Colin Jonas

Why Blue?

I know that supporting City over the past 28 years has certainly had an influence on how I perceive life. Being a committed Man City supporter and seeing them relegated four times, moving from crisis to crisis and now losing to inferior Division 2 teams is bound to affect you. There was a quote that appeared earlier this season in the Sunday Times, previewing the following week’s football on TV that made me reflect on life as a Man City supporter. City vs. Notts County 19/8/98. ‘Good old City; just what you need on a Wednesday night. If you are a non-City fan they are the perfect solution to the mid-week blues because no matter how dismal your life, it is still better than that of the average Maine Road regular. And if you are a City fan, it will keep you happy as well because you are obviously a masochist’.

While I don’t consider myself a masochist, supporting City does require a peculiar personality trait. I know that it has conditioned me to become resistant to failure. I am an eternal optimist. I still expect City to win each match and feel constantly let down week after week. When life outside of football takes a downturn it is now far easier just to shrug your shoulders and say ‘Oh well, that’s life’, because I’m used to it. But when City actually win a game or I achieve a personal success, that feeling of euphoria is magnified. You appreciate the good things in life all the more, knowing that they don’t happen very often.

While contemplating this theory over a bottle of wine, my wife went to pour the rest of the wine into our glasses. After filling hers to the top, she then poured mine only halfway. With me looking puzzled she said ‘Well you weren’t expecting much were you!’

Anyway, here is my tale of how I came to support City and despite logic telling me otherwise, why I’ll always keep the faith. It all started one Sunday afternoon, back in 1970 when I was 8 years old. The family was sat around the television set when on came ‘The Big Match’. As the commentator read through the team line-ups, my attention was immediately drawn to a player with the same name as me – Colin. ‘Who’s that Colin player?’ I asked. ‘Colin Bell – plays for Man. City and England’ my dad replied. ‘Are Man City any good?’ I queried. ‘Yeah, they’ve won the League Championship, FA Cup, League Cup and European Cup Winners Cup in the past 3 seasons’ my dad (a Brighton fan) responded. Quickly thinking that I could be onto a winner here, I proudly announce that ‘from now on I’m going to be a Man City supporter!’ The following week I bought the Man City Subbuteo team, learnt all the players names and would commentate on my Subbuteo matches against my brother. ‘A great tackle from Mike Doyle who passes to Alan Oakes. He crosses to Francis Lee, who plays it back into the middle for Colin Bell and goaalll!’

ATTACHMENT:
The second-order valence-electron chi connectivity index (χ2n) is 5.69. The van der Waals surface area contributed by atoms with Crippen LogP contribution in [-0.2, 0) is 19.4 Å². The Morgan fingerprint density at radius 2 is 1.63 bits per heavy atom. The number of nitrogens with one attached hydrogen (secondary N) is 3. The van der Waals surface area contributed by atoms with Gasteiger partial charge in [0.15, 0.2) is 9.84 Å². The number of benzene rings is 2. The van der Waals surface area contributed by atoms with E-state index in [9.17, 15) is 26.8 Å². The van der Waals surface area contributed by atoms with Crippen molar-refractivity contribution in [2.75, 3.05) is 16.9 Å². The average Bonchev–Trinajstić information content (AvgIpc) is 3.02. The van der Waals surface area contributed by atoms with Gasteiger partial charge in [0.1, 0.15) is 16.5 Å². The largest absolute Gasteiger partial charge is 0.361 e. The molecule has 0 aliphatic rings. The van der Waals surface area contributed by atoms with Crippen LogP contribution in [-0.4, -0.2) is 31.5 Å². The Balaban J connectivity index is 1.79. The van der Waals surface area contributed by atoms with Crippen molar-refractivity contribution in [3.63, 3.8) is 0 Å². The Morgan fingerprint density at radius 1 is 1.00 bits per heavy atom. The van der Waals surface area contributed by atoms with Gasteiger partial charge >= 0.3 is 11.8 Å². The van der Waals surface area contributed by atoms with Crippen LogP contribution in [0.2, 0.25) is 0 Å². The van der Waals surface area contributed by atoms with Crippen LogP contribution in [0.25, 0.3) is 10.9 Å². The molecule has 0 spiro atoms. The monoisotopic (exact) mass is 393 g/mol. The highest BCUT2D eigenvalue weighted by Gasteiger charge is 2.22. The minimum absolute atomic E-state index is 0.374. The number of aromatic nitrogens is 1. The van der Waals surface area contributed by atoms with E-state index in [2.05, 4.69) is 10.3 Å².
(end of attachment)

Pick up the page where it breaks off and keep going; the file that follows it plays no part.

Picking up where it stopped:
After much pestering to see the real thing, my dad took the family to see Man City away at West Ham (my dad was also a bit of a Jimmy Greaves fan). Not the greatest of starts though. On the morning of the match Colin Bell was ruled out through injury, and the final score ended 0-0. Still not realising where Manchester was (we lived in East Grinstead, Sussex), I kept on at my parents to take me to a home game. Finally, they relented and in September 1972, my dad told us that he’d booked tickets to see Man City vs. Spurs at Maine Road. My brother, a couple of years older and more clued up on his geography had chosen Spurs as his team to support. Boarding the train at Euston, my dad announced that we should look for the seats marked for Jodrell Bank. Beginning to worry that we weren’t actually going to the football, but were indeed having an educational to view some distant planets (my dad was a teacher at the time), I asked. ‘Why are we going to Jodrell Bank dad?’ He replied ‘Cos, it’s the cheapest way to Manchester for the four of us. When we get to Manchester we’ll give the coach to Jodrell Bank a miss and go to the football instead.’ Brilliant I thought, my first visit to Maine Road and we’re being devious as well. What an exciting day that was. I was in awe as I first stepped inside Maine Road. Large stands, a full Kippax, incredible atmosphere and City actually won 2-1 with Rodney Marsh scoring both goals. I was hooked.

For the next few seasons we went to see all of City’s games in London. Highlights being the 3-2 victory over Spurs at White Hart Lane, with City wearing the all navy blue kit with red & white diagonal stripes and Frannie Lee scoring the winning goal with his hand. A 3-2 away win at Arsenal with Colin Bell, Asa Hartford and Rodney Marsh in brilliant form, and City’s 6-1 thrashing of Norwich at a rainswept Stamford Bridge on their way to the League Cup Final of ’74.